Anne Carrière Acco. (b.


Anne Acco is many things — a Métis woman, a traveller, a mother and wife, a researcher, a social worker, an environmentalist, a singer, a performance artist, and, at her very core, a storyteller. She is moved to tell stories.1 Metis author, poet, oral historian and educator Anne Acco, is from Cumberland House, Saskatchewan. Anne was born on September 2, 1940, the daughter of Agnes Nora McKenzie and Pierre Carrière. Her father was a hunter, fisher and worked in natural resources. He was also a World War II veteran. His parents were Agnes Morin and Lionel Carrière (from Grand Rapids). Her mother’s parents were Dougal McKenzie, whose mother was from Oxford House, and Virginia Jourdin from Isle à la Crosse. Anne has four sons, two daughters and eleven grandchildren. Her best-known work is Ekosi, published in 1989. Her poem “Elizabeth” appeared in Canadian Woman Studies / Les cahiers de la femme. "Elizabeth." Canadian Woman Studies Vol.10, 2&3 (Summer/Fall 1989): 74. She was a contributor to Hartmut Lutz’s, book, Contemporary Challenges: Conversations with Canadian Native Authors (Saskatoon: Fifth House Publishers, 1991), Hartmut Lutz (Ed.) Four Feathers: Poems and Stories by Canadian Native Authors (Osnabrück, Germany: VC Velags-Cooperative, 1992. Anne edited a Native writers anthology, Voices from Home (Ottawa: Agawa Press, 1994). In addition to the listings above she has contributed work to Open Set: A TREE Anthology (Heather Ferguson [Editor]: Hull: Agawa Press, 1990) and Symbiosis: An Intercultural Anthology of Poetry (Luciano Díaz [Editor]: Ottawa: Girol Books, 1992). In 2001, she wrote “Ki-naan'how, Ki-ghis-skan, ni-t'hamhowin eko Ki-t'haski-nhow: Ninaan Muskay-ghun Ininiwok eko Apti-ghosan Ininiwok, Cumberland Waski-ghun ochi” (“Traditional Knowledge and the Land: The Cumberland House Métis and Cree People”), a chapter on traditional women’s knowledge for Metis Legacy: A Metis Historiography and Annotated Bibliography (Winnipeg: Pemmican Publications Inc.). This book won the Saskatchewan Book Award for Publishing in Education. Anne was a consulting elder for Metis Legacy, Volume II: Michif Culture, Heritage and Folklore (Saskatoon: Gabriel Dumont Institute, 2007). She co-authored three chapters and provided poetry and prose for this book. Metis Legacy II was short-listed for the Margaret McWilliams Award for writing in history.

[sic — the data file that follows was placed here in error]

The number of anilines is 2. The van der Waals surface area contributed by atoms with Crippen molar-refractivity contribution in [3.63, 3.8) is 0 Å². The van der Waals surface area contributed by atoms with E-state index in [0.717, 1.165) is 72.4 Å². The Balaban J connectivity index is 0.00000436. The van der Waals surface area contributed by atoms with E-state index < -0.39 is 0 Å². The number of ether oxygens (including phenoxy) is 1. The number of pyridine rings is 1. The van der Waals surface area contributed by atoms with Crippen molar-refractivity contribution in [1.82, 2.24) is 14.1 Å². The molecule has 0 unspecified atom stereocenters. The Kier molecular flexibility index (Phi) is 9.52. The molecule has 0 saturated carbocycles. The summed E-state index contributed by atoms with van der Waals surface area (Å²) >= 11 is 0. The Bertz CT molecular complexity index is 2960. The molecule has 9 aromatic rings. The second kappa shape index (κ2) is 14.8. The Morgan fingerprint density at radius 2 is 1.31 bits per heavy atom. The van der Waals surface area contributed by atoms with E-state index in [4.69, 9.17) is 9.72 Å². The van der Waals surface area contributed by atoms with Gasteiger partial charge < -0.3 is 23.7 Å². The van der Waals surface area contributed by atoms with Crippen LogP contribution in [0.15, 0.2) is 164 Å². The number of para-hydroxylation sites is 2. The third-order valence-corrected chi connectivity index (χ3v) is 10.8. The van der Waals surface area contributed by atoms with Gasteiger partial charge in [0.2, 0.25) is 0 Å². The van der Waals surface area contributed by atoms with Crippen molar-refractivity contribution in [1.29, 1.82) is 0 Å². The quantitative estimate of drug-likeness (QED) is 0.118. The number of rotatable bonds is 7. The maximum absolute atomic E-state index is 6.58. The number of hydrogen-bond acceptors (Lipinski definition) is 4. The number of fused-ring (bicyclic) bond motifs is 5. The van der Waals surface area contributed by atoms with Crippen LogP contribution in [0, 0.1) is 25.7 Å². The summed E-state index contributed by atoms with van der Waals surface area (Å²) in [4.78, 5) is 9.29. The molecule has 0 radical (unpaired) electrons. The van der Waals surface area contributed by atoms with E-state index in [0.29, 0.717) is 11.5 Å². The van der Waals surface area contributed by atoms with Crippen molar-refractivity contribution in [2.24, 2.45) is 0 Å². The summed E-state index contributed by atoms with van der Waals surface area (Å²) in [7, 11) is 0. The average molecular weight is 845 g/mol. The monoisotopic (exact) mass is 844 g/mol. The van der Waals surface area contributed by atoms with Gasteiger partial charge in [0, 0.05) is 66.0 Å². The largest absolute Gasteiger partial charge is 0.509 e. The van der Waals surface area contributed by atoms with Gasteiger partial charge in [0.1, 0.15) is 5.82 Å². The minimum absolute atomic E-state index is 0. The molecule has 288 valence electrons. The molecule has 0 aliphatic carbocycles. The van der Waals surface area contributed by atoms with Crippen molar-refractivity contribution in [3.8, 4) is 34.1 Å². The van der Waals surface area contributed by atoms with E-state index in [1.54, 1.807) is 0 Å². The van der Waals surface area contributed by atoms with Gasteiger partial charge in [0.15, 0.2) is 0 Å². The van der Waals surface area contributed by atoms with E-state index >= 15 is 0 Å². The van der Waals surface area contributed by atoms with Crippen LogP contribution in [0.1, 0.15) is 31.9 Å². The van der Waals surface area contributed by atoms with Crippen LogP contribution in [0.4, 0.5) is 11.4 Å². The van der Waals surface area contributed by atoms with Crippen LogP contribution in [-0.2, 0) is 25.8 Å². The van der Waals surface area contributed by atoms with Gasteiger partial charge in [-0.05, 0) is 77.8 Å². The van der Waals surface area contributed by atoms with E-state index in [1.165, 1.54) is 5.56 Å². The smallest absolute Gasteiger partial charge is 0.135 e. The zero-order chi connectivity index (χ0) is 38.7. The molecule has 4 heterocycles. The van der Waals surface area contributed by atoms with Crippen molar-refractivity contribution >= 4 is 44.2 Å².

Karen Green, “Looking Back: Storyteller Draws on Memory.” Prairie Books, No. 52, Spring, 2010: 15.


Leah Dorion and Anne Acco at Prince Albert, Saskatchewan (circa. 2005). Photo by Roberta Dorion

Anne Acco and Nicki Garwood provided Chapter 12, “Walk a Mile in Social Work Shoes: The One on the Right Is a Moccasin and the Left Is a Sensible Flat: Aboriginal Crosscultural Social Work Education” for Walking in a Good Way: Aboriginal Social Work Education, Ingrid Thompson Cooper and Gail Stacey Moore (Eds.) Toronto: Canadian Scholar’s Press, 2009. Anne Acco completed her Bachelor of Arts at the University of Ottawa at age 54. Anne has also served on the Interprovincial, Manitoba-Saskatchewan Sturgeon Management Board. Anne previously worked for Muskeg Media in Montreal and was a consultant for the APTN program on the Cree language. She has also worked as an editor and cultural advisor for Pemmican Publications Inc. She was a sessional lecturer for the Social Work Program at McGill University. She has attended Louis Riel Institute in Winnipeg and the First Nations University (Saskatoon) as an invited guest lecturer on Metis culture. Her latest book; Ekosi: A Métisse Retrospective of Poetry and Prose has just been released by Gabriel Dumont Institute (Saskatoon).

Compiled by Lawrence Barkwell


Coordinator of Metis Heritage and History Research Louis Riel Institute


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